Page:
You can see from your own experience why it can be so tricky to diagnose and treat Lyme Disease. It mimics other diseases, and it's impossible with current antibody tests to know if someone is currently infected. You could always try the new culture test from Advanced Laboratories. They're saying they have a 94% specificity rate, which means they find 94% of actual cases of Lyme. (They don't have false positives. They can't grow something if it isn't there.) Even if your insurance won't pay for it, you could pay for it yourself and have information that would help you decide how to proceed. This would be worth the money to get answers. (I spent three times this amount on blood tests when I was desperate enough for answers.) Going down the MS road if you actually have Lyme will make you worse.
From what I've understand, when Lyme is gone, the body will eventually stop making antibodies. If you're making new ones, that suggests ongoing infection. If your body is continuing to produce IgM antibodies, those are not the long term "protective" ones that linger after an infection. Those are the current fighting antibodies, suggesting that you're still infected. After 5 years of infection, I ONLY had IgM antibodies, and I was really sick.
I had to go through a process of disbelief before I got myself to an LLMD. I just couldn't comprehend how so many "good" doctors could be so wrong about Lyme Disease. It is still unbelievable to me, but now I understand how doctors are taught to believe what they're told by their professors, residents, seniors, and especially by "the experts", those ivory tower researchers who do studies and sit on committees that decide "best" treatment recommendations for disease. Doctors are rarely disciplined or held liable for following the "standard of care," even if the patient dies from insufficient treatment. However, they can be disciplined for going beyond the "standard of care," even if the patient agrees with the treatment and is helped by it.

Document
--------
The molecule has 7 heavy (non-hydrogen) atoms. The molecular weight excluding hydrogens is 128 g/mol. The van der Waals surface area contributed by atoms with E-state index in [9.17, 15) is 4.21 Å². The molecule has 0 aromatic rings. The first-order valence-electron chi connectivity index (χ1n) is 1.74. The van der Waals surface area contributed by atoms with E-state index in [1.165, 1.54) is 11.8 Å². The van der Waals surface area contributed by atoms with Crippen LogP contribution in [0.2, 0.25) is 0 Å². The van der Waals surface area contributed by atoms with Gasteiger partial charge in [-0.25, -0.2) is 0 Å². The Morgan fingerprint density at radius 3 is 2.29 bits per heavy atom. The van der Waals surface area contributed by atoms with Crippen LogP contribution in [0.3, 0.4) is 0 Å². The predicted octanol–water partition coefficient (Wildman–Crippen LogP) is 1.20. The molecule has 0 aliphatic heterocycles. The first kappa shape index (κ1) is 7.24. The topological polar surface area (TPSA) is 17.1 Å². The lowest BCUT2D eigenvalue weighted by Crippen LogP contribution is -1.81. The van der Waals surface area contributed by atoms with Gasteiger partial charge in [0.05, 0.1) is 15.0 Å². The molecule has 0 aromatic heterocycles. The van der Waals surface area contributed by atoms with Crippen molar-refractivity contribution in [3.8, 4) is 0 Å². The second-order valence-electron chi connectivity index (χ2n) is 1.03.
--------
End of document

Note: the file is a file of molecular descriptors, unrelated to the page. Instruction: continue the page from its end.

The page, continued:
I assumed everyone had the patients' best interests in mind, for that is the purpose of medicine, right? Um....not so much. The "experts" are rarely treating physicians. They are often researchers with personalities more suited to doing studies, writing papers, speaking at conferences, and sitting on committees. They are more interested in their careers, their reputation/prestige, developing new patents, and bringing enough money/funding into their research institution. Epidemiologists are more interested in preventing panic than they are in admitting they don't know about something and will tend to say reassuring things that give false impressions, rather than see an emerging disease for what it really is.
I think there are a whole lot of closet believers in chronic Lyme out there in the medical field. But until they feel free to treat it as needed, they'll be stuck in the current restrictive guidelines. So, get thee to the LLMD! ;)
Thank you for your info and help. I get desperate at times. Today I had a decent day and then wam at around 2 pm my eyes started getting strained and legs started To ache and pressure in my head. It's like I can't trust my day to day how I'll feel.. My leg muscle cramp especially my left. It's just awful. I have an LLmd who is great but maybe it's my denial that's stopping my progression. Just fed up with how I feel. I worked on a cow farm for sometime on weekends while going o college and pulled tics off me like it was no big deal, boy was I stupid.....
You weren't stupid in pulling the ticks off of you ... the ticks were stupid to bother you! There are ticks everywhere, on pets, in city parks, you name it -- not just on farms. We are all exposed and just don't know it.